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Artillery Against Siegfried Line Pillboxes

The following combat report by the 258th Field Artillery Battalion described the effect of short-range 155-mm artillery fire against the pillboxes of the Siegfried Line.

HEADQUARTERS, 258TH FIELD ARTILLERY BATTALION

APO 230, U.S. Army
5 October 1944

SUBJECT: Destruction of concrete pillboxes by short range fire from M12, 155mm Gun, SP.
TO: Commanding General, XIX Corps, APO 270, U.S. Army

1. Between 26 September 1944 and 2 October 1944 this battalion was assigned to the mission of methodical destruction of all pillboxes which could be located on the front or immediate flanks of the impending attack on the Siegfried Line by the 30th Division.

2. During this period intensive aerial and ground reconnaissance, in conjunction with aerial photo study, revealed 49 pillboxes as potential observable targets.

3. Of this number 43 were attacked by short range M12 fire, 1 by direct fire and 2 by 3″ guns of Co A, 823d TD Bn. M12 adjusted using fuze delay, switching to T105 fuze on obtaining the first target shot. The TD company commander fired using one gun, direct laying, firing both HE with fuze CB, and armor piercing shot. Evidence of penetration was obtained on all 46 targets above. For details of each mission, see accompanying annex.

4. Firing was terminated only on evidence that a penetration has been obtained. It has not yet been possible to verify by close-up examination of the targets whether penetration was accomplished in every instance.

5. Terrain considerations affecting this mission differed materially from those encountered in VII Corps penetration of the Siegfried Line. Major factors were:

a. The terrain to the west of the Wurm River, the general front lines, offered a slightly rolling bare plateau approximately 1500 yards wide, dominated by enemy observation, and no positions for direct fire except in its center, which could not be occupied to accomplish the assigned mission because of counter-battery fire immediately incurred. This plateau dropped sharply to the Wurm River, and it was in this valley, dead space from any possible position that the only targets which were found but not fired upon, were located.

b. Enemy observation dominated the entire area and counter-fire was accurate and occasionally heavy, falling normally from 20 to 30 minutes after opening fire.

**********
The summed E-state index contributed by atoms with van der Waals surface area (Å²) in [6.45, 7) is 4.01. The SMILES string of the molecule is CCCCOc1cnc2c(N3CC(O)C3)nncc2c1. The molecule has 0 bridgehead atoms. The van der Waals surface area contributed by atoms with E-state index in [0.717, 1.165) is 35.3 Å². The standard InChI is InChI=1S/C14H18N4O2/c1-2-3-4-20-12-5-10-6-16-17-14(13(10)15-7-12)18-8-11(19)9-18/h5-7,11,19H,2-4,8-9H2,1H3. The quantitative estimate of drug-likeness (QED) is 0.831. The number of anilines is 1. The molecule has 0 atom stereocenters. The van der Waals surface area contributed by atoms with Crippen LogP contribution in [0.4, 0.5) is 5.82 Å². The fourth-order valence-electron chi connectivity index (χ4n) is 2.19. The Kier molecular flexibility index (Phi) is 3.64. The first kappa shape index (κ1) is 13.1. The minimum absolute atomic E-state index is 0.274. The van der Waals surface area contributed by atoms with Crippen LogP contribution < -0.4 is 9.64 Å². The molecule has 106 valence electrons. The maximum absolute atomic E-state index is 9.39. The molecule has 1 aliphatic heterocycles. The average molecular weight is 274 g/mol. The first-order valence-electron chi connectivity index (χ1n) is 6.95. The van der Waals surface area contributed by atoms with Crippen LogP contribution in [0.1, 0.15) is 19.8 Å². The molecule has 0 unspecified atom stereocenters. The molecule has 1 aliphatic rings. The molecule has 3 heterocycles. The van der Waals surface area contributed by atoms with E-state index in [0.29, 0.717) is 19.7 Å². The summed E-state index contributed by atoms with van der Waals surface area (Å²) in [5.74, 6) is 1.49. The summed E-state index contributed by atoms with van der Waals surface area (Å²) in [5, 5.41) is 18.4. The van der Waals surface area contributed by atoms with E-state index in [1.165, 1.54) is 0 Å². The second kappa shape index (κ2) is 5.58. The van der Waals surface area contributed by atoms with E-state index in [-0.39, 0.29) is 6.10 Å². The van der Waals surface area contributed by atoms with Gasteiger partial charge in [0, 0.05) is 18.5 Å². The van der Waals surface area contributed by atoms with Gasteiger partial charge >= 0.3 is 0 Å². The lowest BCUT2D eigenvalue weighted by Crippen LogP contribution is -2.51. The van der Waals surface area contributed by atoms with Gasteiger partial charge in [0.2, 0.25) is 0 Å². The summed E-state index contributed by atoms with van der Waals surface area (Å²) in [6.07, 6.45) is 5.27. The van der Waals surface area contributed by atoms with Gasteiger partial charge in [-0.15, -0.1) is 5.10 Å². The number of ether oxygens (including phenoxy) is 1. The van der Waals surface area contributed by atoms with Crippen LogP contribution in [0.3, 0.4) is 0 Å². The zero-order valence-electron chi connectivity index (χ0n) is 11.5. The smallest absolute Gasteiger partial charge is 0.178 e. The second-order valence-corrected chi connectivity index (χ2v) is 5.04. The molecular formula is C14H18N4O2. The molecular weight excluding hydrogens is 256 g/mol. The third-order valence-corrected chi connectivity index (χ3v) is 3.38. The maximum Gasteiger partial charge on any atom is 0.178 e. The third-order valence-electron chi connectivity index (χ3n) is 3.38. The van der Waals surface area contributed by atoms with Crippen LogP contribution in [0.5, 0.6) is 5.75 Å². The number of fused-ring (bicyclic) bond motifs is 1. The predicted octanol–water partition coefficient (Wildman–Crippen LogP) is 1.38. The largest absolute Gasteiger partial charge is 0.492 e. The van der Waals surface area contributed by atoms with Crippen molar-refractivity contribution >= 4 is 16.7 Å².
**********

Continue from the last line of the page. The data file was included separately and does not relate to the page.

6. Solution to mission was occupation of positions immediately west of general area of Scherpenseel where sight defilade only could be obtained and short range indirect fire could be employed. Also similar positions were found just south of Nieuwenhegen. In the face of frequently heavy shelling, ground observation was pushed to the edge of the plateau facing on the Wurm River, and aggressive use of air observation was continuous.

7. Following tentative conclusions are submitted as result of accomplishment of this mission:

a. Effective destruction of a point target is a function of range from target, not whether method is direct or indirect.

b. Where short range indirect fire with sight defilade is possible, by expenditure of two or three extra adjusting rounds, the mission can be accomplished without the loss of materiel that is probable consequence of emplacing this gun in appropriate position for direct laying. Two pieces suffered direct hits occupying positions for direct fire, none were lost employing indirect fire.

c. German counter-battery fire could be counted upon not to fall sooner than 20 minutes after opening fire. As a re15ult roving positions were chosen, a box destroyed, and the gun moved out quickly thereafter. Fire would then be opened nearby after a 15 minute additional delay. This procedure avoided destruction or serious damage to materiel in several instances. This method involved no sacrifice of adjusted data since each box, due to differences in site, required a complete new adjustment whether in the same or another position.

d. For quick penetration, fire must be delivered as nearly as possible in line perpendicular to face of the box.

e. HE shell, Fuze T105, does not obtain its maximum effectiveness at ranges under 2000 yards if supercharge is used. Considerable evidence exists that the shell begins to shatter into large fragments slightly before the delay fuze becomes operative, when the terminal velocity is excessive. This was countered effectively in last stages of this mission, by firing normal instead of supercharge at shorter ranges and penetration was found to be better. This matter has not been thoroughly explored and its possibilities are offered as a subject of further study. This experience agrees with that of the 991st FA Bn engaged in a similar mission with the VII Corps. With very little instruction the gunner corporal can be taught to employ the direct laying sight on the M12 (graduated for supercharge) with normal charge.